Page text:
Kaag and Martin’s insight here is available to most parents by the briefest of introspections: examine your feelings as your child comes to harm, or even approaches it; pay close attention; what you are averse to is that terror you experienced when you first let the full range of possibilities that awaited your child fully sink in. ‘Don’t ever do that again!’ we say, but sotto voce, we continue, ‘Because I don’t ever want to feel like that again.’

Interestingly enough, I had an inkling of this aspect of parenthood as a child, when I witnessed my mother’s reaction to my brother after he had injured himself at the playground:

My mother’s face blanched as she saw my brother’s face. But she said nothing as she raced to the medicine cabinet and returning with cotton wool swabs, a mug of water, and some antiseptic solution, quickly got to work. She efficiently cleaned and wiped and medicated. And then, one of her swipes revealed that the blood on the face did not conceal a gouged out eye. My brother had not been blinded; he had gotten away with a cut above the eye.

At this point, my mother slapped my brother. It wasn’t a hard blow; but a stinger across the cheek, nonetheless. My brother, quietly undergoing the patchwork till then, stared back at my mother, astonished and hurt….Watching this little drama go down, I wasn’t puzzled at all. My mother must have been petrified when I had brought my brother home late, a bloody mess. She loved us, powerfully, a love that often racked her with deep fears that we might ever be hurt in any way. But she had suppressed every other reaction of hers in favor of immediately providing succor to him. With the most immediate wounds cleaned and shown to be non-threatening, her relief had combined with the anger she had felt at my brother for subjecting her to that terrible anxiety.  That slap followed. I felt sorry for my brother but I felt for my mother too. I knew why she had snapped. And slapped.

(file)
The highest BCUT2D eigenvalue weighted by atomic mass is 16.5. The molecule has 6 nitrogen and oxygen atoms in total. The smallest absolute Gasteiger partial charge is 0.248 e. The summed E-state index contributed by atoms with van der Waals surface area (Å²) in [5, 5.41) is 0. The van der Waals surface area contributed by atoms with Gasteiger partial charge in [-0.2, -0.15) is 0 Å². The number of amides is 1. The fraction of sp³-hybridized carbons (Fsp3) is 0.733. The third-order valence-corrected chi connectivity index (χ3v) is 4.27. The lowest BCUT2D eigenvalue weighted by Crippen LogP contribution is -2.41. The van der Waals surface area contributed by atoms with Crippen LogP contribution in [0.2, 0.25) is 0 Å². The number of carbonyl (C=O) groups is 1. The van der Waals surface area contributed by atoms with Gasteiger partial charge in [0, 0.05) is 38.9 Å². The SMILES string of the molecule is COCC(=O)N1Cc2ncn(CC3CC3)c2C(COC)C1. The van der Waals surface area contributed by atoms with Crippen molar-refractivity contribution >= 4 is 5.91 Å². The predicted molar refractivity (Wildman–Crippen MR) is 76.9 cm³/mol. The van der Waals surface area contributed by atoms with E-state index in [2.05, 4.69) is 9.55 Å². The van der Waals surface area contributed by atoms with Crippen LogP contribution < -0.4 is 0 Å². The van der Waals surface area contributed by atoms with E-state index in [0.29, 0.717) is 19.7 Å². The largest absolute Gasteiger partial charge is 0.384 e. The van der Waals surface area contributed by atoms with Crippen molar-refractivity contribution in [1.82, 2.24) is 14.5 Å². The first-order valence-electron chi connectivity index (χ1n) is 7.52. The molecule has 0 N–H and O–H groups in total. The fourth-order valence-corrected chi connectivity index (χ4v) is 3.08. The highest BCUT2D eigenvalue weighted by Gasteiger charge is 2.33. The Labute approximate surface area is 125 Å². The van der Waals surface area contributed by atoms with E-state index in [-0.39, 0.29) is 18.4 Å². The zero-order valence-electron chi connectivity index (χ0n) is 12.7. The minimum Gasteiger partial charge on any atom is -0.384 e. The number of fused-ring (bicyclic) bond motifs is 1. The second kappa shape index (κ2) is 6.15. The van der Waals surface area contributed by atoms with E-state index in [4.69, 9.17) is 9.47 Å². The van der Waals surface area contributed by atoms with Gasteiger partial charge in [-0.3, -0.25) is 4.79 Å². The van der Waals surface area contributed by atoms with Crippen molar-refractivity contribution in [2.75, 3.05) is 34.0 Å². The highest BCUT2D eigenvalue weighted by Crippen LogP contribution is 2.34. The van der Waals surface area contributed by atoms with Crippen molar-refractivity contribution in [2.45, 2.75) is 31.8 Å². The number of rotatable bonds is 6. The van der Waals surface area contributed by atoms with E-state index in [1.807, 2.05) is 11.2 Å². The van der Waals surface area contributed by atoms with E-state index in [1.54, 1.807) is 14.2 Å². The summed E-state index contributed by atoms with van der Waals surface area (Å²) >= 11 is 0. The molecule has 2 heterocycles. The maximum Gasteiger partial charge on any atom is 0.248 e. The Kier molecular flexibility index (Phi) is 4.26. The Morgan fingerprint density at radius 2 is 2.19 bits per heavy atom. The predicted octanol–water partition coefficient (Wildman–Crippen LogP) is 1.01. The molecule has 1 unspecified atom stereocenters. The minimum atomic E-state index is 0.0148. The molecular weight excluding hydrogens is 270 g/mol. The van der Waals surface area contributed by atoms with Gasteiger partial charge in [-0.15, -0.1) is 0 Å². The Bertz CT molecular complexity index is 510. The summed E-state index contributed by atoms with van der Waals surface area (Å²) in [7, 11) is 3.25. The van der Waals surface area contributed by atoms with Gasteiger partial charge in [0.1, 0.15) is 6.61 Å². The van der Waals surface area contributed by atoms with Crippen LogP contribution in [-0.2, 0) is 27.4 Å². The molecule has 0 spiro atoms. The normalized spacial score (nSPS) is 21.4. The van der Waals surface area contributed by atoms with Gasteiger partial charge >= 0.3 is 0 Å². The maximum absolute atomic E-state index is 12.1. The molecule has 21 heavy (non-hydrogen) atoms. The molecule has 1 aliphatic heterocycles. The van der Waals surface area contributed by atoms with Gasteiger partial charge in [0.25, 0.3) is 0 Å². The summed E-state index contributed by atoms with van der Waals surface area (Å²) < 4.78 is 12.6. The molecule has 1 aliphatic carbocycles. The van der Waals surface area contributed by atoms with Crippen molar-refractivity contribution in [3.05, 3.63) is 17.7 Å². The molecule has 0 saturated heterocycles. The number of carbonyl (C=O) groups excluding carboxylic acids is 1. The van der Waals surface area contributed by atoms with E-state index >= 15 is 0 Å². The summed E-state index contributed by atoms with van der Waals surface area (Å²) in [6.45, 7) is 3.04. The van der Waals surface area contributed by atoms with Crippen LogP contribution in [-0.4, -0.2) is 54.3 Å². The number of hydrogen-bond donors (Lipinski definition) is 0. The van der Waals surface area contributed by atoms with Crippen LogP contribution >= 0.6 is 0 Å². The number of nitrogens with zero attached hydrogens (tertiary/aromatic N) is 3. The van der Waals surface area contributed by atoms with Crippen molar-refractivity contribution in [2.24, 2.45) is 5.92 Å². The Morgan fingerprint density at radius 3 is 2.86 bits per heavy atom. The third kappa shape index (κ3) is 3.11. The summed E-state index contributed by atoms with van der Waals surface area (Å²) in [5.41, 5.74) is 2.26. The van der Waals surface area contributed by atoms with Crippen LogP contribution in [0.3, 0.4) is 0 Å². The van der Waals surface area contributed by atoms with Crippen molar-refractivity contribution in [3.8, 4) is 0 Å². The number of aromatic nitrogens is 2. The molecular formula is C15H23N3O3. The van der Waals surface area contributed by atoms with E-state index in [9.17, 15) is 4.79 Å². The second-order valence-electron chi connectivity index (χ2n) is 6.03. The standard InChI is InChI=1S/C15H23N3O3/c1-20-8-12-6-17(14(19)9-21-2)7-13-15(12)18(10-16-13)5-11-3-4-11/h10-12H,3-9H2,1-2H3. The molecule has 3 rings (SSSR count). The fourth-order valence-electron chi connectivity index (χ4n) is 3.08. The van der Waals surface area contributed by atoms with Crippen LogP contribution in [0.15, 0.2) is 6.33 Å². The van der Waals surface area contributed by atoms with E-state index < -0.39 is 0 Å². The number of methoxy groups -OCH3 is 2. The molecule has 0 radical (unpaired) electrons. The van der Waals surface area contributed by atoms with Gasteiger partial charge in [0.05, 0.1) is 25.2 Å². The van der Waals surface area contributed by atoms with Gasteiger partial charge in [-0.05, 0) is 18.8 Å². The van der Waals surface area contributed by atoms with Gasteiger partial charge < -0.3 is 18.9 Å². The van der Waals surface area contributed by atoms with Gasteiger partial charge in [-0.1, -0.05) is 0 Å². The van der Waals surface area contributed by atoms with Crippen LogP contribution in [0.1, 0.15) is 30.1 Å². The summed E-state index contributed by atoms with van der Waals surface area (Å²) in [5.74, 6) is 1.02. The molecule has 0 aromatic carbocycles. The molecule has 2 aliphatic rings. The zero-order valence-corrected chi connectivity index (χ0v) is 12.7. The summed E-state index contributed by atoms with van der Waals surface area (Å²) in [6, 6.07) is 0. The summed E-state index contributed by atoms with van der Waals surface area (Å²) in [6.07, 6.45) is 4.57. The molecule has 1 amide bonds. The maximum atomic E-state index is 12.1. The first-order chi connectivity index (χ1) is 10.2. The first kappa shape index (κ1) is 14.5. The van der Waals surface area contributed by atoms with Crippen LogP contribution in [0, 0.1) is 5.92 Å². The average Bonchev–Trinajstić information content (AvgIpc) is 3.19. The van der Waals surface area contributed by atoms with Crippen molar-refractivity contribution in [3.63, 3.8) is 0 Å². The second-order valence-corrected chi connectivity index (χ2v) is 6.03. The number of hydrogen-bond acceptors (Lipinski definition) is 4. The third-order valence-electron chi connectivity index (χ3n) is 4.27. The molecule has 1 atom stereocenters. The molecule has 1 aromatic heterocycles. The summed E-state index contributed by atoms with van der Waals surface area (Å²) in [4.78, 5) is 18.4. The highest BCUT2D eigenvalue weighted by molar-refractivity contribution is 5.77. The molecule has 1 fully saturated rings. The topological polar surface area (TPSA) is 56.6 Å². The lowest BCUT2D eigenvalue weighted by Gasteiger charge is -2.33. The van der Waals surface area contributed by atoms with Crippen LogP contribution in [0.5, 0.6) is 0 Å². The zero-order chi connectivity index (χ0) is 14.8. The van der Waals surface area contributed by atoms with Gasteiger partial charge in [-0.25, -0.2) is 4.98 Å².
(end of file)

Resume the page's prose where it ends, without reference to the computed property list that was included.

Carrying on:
Perhaps I’m overstating the knowledge I possessed at the moment, but not by too much. I was about seven or so years old and I had had ample opportunity to study my mother’s  interactions with us. Her anxiety about us was transparent in action and word; as mine about my daughter is to me now.

Rediscovering Songs With Children: The Case Of White Rabbit